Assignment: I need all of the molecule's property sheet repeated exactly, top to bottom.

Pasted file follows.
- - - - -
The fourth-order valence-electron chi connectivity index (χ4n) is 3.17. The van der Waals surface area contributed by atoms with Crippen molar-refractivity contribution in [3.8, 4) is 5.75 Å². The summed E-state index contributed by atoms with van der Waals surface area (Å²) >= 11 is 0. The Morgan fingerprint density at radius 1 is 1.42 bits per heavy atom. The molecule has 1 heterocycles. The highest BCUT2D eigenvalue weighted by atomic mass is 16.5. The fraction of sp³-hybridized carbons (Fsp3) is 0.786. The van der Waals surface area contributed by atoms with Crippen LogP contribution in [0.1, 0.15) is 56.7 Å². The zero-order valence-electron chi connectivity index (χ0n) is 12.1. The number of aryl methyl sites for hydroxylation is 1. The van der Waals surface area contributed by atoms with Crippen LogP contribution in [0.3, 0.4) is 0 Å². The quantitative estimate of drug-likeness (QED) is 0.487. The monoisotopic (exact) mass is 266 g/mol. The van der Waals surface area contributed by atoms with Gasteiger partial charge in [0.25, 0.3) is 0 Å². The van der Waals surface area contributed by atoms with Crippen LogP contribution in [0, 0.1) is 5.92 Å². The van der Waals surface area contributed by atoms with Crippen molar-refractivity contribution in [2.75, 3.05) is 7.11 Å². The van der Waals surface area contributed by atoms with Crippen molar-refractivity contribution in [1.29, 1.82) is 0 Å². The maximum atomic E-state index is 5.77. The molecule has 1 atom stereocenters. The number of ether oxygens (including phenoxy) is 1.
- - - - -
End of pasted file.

The fourth-order valence-electron chi connectivity index (χ4n) is 3.17. The van der Waals surface area contributed by atoms with Crippen molar-refractivity contribution in [3.8, 4) is 5.75 Å². The summed E-state index contributed by atoms with van der Waals surface area (Å²) >= 11 is 0. The Morgan fingerprint density at radius 1 is 1.42 bits per heavy atom. The molecule has 1 heterocycles. The highest BCUT2D eigenvalue weighted by atomic mass is 16.5. The fraction of sp³-hybridized carbons (Fsp3) is 0.786. The van der Waals surface area contributed by atoms with Crippen LogP contribution in [0.1, 0.15) is 56.7 Å². The zero-order valence-electron chi connectivity index (χ0n) is 12.1. The number of aryl methyl sites for hydroxylation is 1. The van der Waals surface area contributed by atoms with Crippen LogP contribution in [0.3, 0.4) is 0 Å². The quantitative estimate of drug-likeness (QED) is 0.487. The monoisotopic (exact) mass is 266 g/mol. The van der Waals surface area contributed by atoms with Gasteiger partial charge in [0.25, 0.3) is 0 Å². The van der Waals surface area contributed by atoms with Crippen LogP contribution in [0, 0.1) is 5.92 Å². The van der Waals surface area contributed by atoms with Crippen molar-refractivity contribution in [2.75, 3.05) is 7.11 Å². The van der Waals surface area contributed by atoms with Crippen molar-refractivity contribution in [1.29, 1.82) is 0 Å². The maximum atomic E-state index is 5.77. The molecule has 1 atom stereocenters. The number of ether oxygens (including phenoxy) is 1.